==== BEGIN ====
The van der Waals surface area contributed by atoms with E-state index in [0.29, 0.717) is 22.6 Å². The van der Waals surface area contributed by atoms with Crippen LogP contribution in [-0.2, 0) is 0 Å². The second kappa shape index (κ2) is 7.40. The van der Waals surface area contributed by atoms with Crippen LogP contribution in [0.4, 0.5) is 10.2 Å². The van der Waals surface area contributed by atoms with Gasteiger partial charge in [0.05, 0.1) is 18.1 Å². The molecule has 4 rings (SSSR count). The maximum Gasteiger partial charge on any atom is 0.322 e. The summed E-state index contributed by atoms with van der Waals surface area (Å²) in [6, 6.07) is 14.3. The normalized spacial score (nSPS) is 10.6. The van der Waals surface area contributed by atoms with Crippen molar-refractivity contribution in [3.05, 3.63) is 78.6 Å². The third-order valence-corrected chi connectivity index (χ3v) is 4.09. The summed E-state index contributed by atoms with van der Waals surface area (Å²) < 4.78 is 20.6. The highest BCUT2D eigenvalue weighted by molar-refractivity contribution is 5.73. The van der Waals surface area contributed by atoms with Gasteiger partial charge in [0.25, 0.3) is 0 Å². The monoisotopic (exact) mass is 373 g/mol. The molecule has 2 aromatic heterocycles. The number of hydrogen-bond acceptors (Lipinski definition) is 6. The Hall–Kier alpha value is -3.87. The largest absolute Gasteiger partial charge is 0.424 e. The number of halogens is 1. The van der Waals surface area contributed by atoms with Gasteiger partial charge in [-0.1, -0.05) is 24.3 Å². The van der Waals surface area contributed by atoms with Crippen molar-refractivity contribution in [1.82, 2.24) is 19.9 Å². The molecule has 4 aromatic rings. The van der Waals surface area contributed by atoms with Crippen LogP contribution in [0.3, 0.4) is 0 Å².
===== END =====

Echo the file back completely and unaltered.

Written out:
The van der Waals surface area contributed by atoms with E-state index in [0.29, 0.717) is 22.6 Å². The van der Waals surface area contributed by atoms with Crippen LogP contribution in [-0.2, 0) is 0 Å². The second kappa shape index (κ2) is 7.40. The van der Waals surface area contributed by atoms with Crippen LogP contribution in [0.4, 0.5) is 10.2 Å². The van der Waals surface area contributed by atoms with Gasteiger partial charge in [0.05, 0.1) is 18.1 Å². The molecule has 4 rings (SSSR count). The maximum Gasteiger partial charge on any atom is 0.322 e. The summed E-state index contributed by atoms with van der Waals surface area (Å²) in [6, 6.07) is 14.3. The normalized spacial score (nSPS) is 10.6. The van der Waals surface area contributed by atoms with Crippen molar-refractivity contribution in [3.05, 3.63) is 78.6 Å². The third-order valence-corrected chi connectivity index (χ3v) is 4.09. The summed E-state index contributed by atoms with van der Waals surface area (Å²) < 4.78 is 20.6. The highest BCUT2D eigenvalue weighted by molar-refractivity contribution is 5.73. The van der Waals surface area contributed by atoms with Gasteiger partial charge in [0.25, 0.3) is 0 Å². The monoisotopic (exact) mass is 373 g/mol. The molecule has 2 aromatic heterocycles. The number of hydrogen-bond acceptors (Lipinski definition) is 6. The Hall–Kier alpha value is -3.87. The largest absolute Gasteiger partial charge is 0.424 e. The number of halogens is 1. The van der Waals surface area contributed by atoms with Gasteiger partial charge in [-0.1, -0.05) is 24.3 Å². The van der Waals surface area contributed by atoms with Crippen molar-refractivity contribution in [1.82, 2.24) is 19.9 Å². The molecule has 4 aromatic rings. The van der Waals surface area contributed by atoms with Crippen LogP contribution in [0.3, 0.4) is 0 Å².